Salary and vacation pay may no longer be the only consideration when an employee is thinking about accepting a job, so employers are taking a more proactive approach to attract and retain a good workforce, including offering a 401(k) plan.
The days of depending on Social Security to get individuals through their golden years seem a bit uncertain, so employees are looking for ways to supplement their retirement. According to the Profit Sharing/401(k) Council of America, 400,000 companies in the United States are participating in 401(k) plans, 42 million employees are saving for their retirement through 401(k) plans, and 1.9 trillion dollars have been invested in these plans.
PSCA defines 401(k) plans as a defined contribution plan that enables employees to choose between receiving current compensation and making a pretax contribution to an account through a salary reduction agreement. Essentially employees can have a set amount of funds deducted from their pay on a pretax base. The pretax deductions allow for a faster accumulation of funds, effectively lowering taxable income.
Organizations have a fiduciary responsibility to provide reasonable fees and competitive performing accounts, so thorough research is traditionally necessary when choosing a plan. It is recommended that 401(k) administrators work closely with 401(k) companies and investment advisors to formulate the best plan feasible for employees and the employer.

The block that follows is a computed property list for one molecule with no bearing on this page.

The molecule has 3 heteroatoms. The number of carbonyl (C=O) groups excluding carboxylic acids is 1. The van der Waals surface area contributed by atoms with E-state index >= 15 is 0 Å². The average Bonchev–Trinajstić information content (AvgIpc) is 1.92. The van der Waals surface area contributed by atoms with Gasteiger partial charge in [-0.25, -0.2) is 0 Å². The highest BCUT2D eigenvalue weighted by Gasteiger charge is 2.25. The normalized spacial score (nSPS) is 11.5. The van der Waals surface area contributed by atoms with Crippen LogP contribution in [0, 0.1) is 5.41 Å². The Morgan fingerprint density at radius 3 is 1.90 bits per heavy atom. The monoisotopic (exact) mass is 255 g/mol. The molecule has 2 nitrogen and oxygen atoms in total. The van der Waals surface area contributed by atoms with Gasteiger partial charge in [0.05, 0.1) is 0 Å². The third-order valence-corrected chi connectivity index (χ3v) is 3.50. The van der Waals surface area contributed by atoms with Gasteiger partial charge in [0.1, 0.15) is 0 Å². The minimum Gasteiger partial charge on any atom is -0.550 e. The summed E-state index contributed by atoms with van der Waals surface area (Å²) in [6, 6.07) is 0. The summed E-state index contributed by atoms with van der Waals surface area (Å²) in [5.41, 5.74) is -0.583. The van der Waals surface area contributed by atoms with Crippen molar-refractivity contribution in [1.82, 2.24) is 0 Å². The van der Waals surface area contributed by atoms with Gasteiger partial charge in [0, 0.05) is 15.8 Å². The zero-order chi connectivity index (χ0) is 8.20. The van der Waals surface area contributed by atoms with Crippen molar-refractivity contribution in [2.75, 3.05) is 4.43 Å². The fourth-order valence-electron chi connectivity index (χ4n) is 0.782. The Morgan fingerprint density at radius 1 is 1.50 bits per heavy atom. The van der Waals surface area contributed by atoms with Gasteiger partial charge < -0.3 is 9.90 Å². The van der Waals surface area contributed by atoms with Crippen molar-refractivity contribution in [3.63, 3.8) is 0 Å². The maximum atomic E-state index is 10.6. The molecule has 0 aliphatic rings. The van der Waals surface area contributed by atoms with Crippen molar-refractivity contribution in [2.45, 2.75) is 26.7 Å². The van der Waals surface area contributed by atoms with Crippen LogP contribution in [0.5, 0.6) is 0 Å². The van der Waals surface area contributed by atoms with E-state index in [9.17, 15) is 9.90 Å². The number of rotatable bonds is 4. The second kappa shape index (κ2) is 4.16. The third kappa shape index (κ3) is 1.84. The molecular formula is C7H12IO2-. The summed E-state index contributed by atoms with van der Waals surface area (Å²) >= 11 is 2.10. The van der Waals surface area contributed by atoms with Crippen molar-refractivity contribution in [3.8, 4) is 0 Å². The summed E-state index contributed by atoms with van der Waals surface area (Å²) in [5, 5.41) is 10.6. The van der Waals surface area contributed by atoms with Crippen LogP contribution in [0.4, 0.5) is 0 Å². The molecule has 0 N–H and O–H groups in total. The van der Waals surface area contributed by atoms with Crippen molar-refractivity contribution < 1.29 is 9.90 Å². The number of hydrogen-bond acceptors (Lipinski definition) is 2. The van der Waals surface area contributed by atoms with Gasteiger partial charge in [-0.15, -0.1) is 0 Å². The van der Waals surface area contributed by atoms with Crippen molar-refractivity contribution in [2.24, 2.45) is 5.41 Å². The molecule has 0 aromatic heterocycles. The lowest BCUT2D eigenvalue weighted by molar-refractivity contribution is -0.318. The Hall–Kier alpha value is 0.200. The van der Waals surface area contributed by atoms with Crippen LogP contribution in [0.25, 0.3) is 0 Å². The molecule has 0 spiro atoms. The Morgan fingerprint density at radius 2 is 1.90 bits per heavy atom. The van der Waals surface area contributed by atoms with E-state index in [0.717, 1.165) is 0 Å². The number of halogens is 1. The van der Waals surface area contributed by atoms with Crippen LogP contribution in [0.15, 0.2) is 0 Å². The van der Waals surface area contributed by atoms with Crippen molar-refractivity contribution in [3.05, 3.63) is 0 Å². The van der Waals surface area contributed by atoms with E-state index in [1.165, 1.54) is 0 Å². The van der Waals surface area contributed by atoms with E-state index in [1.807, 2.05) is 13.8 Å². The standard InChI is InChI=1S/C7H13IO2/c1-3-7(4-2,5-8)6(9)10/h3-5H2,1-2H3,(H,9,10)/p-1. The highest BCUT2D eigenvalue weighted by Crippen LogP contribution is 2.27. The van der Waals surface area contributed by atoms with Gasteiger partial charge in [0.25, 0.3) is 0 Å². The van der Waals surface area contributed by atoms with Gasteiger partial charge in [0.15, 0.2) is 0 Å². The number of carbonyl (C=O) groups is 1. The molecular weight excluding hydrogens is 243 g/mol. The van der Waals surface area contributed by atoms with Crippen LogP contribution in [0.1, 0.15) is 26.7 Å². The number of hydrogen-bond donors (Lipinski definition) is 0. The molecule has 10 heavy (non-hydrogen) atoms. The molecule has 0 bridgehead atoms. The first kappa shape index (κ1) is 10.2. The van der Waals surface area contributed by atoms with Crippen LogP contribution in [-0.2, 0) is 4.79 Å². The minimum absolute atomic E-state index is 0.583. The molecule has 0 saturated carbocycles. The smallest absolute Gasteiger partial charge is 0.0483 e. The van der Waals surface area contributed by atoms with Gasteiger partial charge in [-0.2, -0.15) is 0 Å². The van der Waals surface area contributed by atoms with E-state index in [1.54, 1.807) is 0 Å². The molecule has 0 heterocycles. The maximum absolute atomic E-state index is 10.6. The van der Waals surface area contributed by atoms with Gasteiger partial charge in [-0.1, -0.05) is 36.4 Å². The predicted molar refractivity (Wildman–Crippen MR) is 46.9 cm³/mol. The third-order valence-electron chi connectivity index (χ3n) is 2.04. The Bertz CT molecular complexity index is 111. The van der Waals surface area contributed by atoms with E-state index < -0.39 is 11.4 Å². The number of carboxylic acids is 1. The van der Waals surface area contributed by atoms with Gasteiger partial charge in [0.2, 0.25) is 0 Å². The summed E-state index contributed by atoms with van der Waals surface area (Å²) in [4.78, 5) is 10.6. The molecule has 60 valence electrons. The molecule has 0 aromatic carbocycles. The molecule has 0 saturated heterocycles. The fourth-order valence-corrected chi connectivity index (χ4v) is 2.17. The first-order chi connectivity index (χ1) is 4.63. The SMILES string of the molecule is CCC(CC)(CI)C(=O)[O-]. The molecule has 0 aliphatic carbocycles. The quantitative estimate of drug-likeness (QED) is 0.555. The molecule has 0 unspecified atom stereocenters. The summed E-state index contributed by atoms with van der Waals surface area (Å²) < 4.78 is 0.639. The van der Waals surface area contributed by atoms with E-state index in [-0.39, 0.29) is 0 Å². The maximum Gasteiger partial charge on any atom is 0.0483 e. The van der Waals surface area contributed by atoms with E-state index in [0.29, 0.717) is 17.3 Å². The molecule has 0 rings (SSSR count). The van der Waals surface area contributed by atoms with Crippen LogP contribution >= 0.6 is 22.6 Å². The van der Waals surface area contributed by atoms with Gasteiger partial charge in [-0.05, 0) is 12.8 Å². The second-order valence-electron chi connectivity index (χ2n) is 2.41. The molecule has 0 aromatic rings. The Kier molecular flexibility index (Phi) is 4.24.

The following are key factors to keep in mind when researching 401(k) plans and 401(k) providers:
- Investment fees: These fees can be the largest part of the expense. However, they are not as obvious because they are calculated based on a percentage of the invested assets, which are typically deducted from the investment returns and are not always apparent on the statement.
- 401(k) administration fees: These involve record keeping, legal services, customer service, online access, transaction fees, and individual service fees for optional features such as early withdrawal.
- Account maintenance fees: This is determined by the amount of assets invested in a fund. These fees typically range widely depending on the complexity of the plan. Often a 401(k) company may “bundle” these services and pay the subcontracted institutions.
- High returns: Look for investment managers who actively research and monitor investments. Frequently there should be a correlation between time invested by a fund manager and fees.
- Sales charges: These are the transaction costs for buying and selling shares. Front-end load are the fees taken upfront, which can reduce the initial investment. Back-end load charges are taken when the shares are sold and are determined by how long the shares are kept. Some mutual funds have no-load funds but do charge continuing fees paid out of the fund.
Organizations are not required to match an employee’s 401(k) contribution. If an organization does decide to match employee contributions, it has several options:
- Matching by providing company shares
- Cash match of 3 percent to 5 percent up to a certain amount of the asset value
- Multitiered company match up to a certain contribution level but decreasing for higher contributions
- Fixed monetary match
An organization should determine what the vesting period should be for their employees. Cliff vesting is the period of time employees must remain with a company before they can take the company matched funds with them at time of termination. The other option is a gradual vesting period in which employees are vested up to a certain percentage each year they are employed with the organization.